A democratic constitution ought not to impose upon the individual. It should not provide leeway for arbitrary interpretation of law. But clearer is the requirement to give up privacy in Article 52 (c). It is the duty of the citizen to "compulsorily enlist when the nation needs the service." This is forceful conscription, pure and simple. Collate this with the incorporation of the term "enemy state" in right to justice provision. Does it mean that the constitution envisions war with another state requiring all citizens to contribute their labor in war effort? What about Nepal being a zone of peace?
Continuing with the constraints on individual liberty, Article 28 defines that "no person shall be put to preventive detention without sufficient grounds for the existence of immediate threat to the sovereignty and integrity or law and order of Nepal." This means that a person can be put in preventive detention when the state furnishes sufficient grounds. Rallies and mass demonstrations, parts of democratic practices, against an unpopular ruler can be taken as threat to sovereignty and law and order by the ruler to put demonstrators in preventive custody and curtail minimum rights. It happened during Indira Gandhi's rule of emergency in India and the constitution was misinterpreted by legal eagles close to the regime to justify authoritarian rule. The same can happen here.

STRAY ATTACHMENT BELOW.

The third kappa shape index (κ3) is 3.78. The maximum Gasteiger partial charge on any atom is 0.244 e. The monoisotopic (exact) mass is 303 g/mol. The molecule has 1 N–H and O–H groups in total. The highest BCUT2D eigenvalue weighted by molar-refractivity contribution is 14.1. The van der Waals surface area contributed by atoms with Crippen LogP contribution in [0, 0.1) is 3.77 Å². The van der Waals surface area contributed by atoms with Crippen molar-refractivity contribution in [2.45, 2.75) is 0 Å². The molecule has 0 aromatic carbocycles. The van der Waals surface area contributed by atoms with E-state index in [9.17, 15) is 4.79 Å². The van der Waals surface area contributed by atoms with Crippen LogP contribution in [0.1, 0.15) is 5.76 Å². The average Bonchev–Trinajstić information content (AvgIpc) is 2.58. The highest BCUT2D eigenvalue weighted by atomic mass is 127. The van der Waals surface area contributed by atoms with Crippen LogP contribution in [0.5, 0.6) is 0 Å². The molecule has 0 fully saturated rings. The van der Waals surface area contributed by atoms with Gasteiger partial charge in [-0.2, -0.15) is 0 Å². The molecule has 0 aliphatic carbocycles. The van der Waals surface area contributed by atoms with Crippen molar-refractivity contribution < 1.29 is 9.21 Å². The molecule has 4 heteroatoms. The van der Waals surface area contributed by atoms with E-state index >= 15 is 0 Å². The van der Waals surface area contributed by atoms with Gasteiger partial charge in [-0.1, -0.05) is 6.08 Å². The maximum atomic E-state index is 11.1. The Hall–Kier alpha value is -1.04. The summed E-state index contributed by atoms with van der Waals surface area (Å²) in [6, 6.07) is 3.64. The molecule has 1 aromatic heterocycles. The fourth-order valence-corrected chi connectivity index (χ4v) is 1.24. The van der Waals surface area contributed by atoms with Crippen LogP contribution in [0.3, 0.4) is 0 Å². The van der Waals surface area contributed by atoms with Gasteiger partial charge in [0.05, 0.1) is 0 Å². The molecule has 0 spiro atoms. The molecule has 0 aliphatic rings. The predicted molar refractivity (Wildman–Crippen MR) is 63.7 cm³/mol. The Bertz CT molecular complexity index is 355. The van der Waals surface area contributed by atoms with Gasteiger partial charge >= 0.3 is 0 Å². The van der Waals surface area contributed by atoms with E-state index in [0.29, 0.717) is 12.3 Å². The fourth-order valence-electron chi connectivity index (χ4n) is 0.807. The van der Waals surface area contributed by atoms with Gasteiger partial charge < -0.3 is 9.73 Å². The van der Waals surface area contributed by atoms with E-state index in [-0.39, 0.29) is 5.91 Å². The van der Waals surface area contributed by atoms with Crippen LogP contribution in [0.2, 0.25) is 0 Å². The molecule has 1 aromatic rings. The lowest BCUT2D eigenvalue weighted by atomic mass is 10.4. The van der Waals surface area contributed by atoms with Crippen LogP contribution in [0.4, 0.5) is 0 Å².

These concerns are relevant in the sense that there are demands of directly elected executive. This demand stems from the desire to see the country ruled by executive fiat. Sick and tired of ill practices of parliamentary democracy where horse-trading, floor crossing and illegal inducements to parliamentarians to form or topple the government were a norm, people during the constitution feedback campaign might have demanded directly elected executive (although the demanders may have been brainwashed by party apparatchiks). People might be thinking that a charismatic and strong-willed leader can come down hard on anarchy and steer the country in the path of prosperity and development.